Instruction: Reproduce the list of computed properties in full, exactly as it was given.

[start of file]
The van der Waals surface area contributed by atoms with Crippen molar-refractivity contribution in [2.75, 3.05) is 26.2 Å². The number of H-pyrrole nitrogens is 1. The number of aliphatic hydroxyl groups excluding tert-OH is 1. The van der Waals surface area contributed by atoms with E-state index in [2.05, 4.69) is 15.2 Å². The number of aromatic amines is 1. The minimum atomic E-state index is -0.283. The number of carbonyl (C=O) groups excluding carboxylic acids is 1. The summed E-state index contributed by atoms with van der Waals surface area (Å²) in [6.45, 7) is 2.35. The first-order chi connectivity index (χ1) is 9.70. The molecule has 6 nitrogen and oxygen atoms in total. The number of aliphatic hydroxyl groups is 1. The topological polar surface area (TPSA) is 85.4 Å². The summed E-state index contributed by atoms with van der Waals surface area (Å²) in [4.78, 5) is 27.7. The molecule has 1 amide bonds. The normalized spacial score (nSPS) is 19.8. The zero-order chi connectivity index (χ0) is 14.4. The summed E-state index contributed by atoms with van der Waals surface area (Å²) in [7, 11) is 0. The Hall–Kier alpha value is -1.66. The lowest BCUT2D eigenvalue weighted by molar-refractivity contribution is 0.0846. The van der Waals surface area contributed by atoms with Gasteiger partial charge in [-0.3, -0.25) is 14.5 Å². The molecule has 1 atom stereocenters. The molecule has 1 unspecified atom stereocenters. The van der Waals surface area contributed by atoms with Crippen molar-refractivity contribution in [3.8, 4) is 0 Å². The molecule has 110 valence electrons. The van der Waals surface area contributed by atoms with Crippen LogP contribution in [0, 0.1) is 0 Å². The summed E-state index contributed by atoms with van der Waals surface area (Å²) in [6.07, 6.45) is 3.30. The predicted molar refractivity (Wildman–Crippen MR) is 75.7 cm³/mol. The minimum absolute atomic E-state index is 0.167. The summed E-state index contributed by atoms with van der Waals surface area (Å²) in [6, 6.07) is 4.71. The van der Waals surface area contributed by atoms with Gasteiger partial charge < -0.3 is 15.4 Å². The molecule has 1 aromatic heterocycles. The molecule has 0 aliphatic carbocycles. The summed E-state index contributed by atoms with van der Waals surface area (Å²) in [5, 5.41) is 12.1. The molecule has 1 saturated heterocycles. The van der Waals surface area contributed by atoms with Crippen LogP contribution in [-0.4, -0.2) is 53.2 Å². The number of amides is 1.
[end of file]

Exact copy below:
The van der Waals surface area contributed by atoms with Crippen molar-refractivity contribution in [2.75, 3.05) is 26.2 Å². The number of H-pyrrole nitrogens is 1. The number of aliphatic hydroxyl groups excluding tert-OH is 1. The van der Waals surface area contributed by atoms with E-state index in [2.05, 4.69) is 15.2 Å². The number of aromatic amines is 1. The minimum atomic E-state index is -0.283. The number of carbonyl (C=O) groups excluding carboxylic acids is 1. The summed E-state index contributed by atoms with van der Waals surface area (Å²) in [6.45, 7) is 2.35. The first-order chi connectivity index (χ1) is 9.70. The molecule has 6 nitrogen and oxygen atoms in total. The number of aliphatic hydroxyl groups is 1. The topological polar surface area (TPSA) is 85.4 Å². The summed E-state index contributed by atoms with van der Waals surface area (Å²) in [4.78, 5) is 27.7. The molecule has 1 amide bonds. The normalized spacial score (nSPS) is 19.8. The zero-order chi connectivity index (χ0) is 14.4. The summed E-state index contributed by atoms with van der Waals surface area (Å²) in [7, 11) is 0. The Hall–Kier alpha value is -1.66. The lowest BCUT2D eigenvalue weighted by molar-refractivity contribution is 0.0846. The van der Waals surface area contributed by atoms with Gasteiger partial charge in [-0.3, -0.25) is 14.5 Å². The molecule has 1 atom stereocenters. The molecule has 1 unspecified atom stereocenters. The van der Waals surface area contributed by atoms with Crippen molar-refractivity contribution in [3.8, 4) is 0 Å². The molecule has 110 valence electrons. The van der Waals surface area contributed by atoms with Crippen LogP contribution in [0, 0.1) is 0 Å². The summed E-state index contributed by atoms with van der Waals surface area (Å²) in [6.07, 6.45) is 3.30. The predicted molar refractivity (Wildman–Crippen MR) is 75.7 cm³/mol. The minimum absolute atomic E-state index is 0.167. The summed E-state index contributed by atoms with van der Waals surface area (Å²) in [6, 6.07) is 4.71. The van der Waals surface area contributed by atoms with Gasteiger partial charge < -0.3 is 15.4 Å². The molecule has 1 aromatic heterocycles. The molecule has 0 aliphatic carbocycles. The summed E-state index contributed by atoms with van der Waals surface area (Å²) in [5, 5.41) is 12.1. The molecule has 1 saturated heterocycles. The van der Waals surface area contributed by atoms with Crippen LogP contribution in [-0.4, -0.2) is 53.2 Å². The number of amides is 1.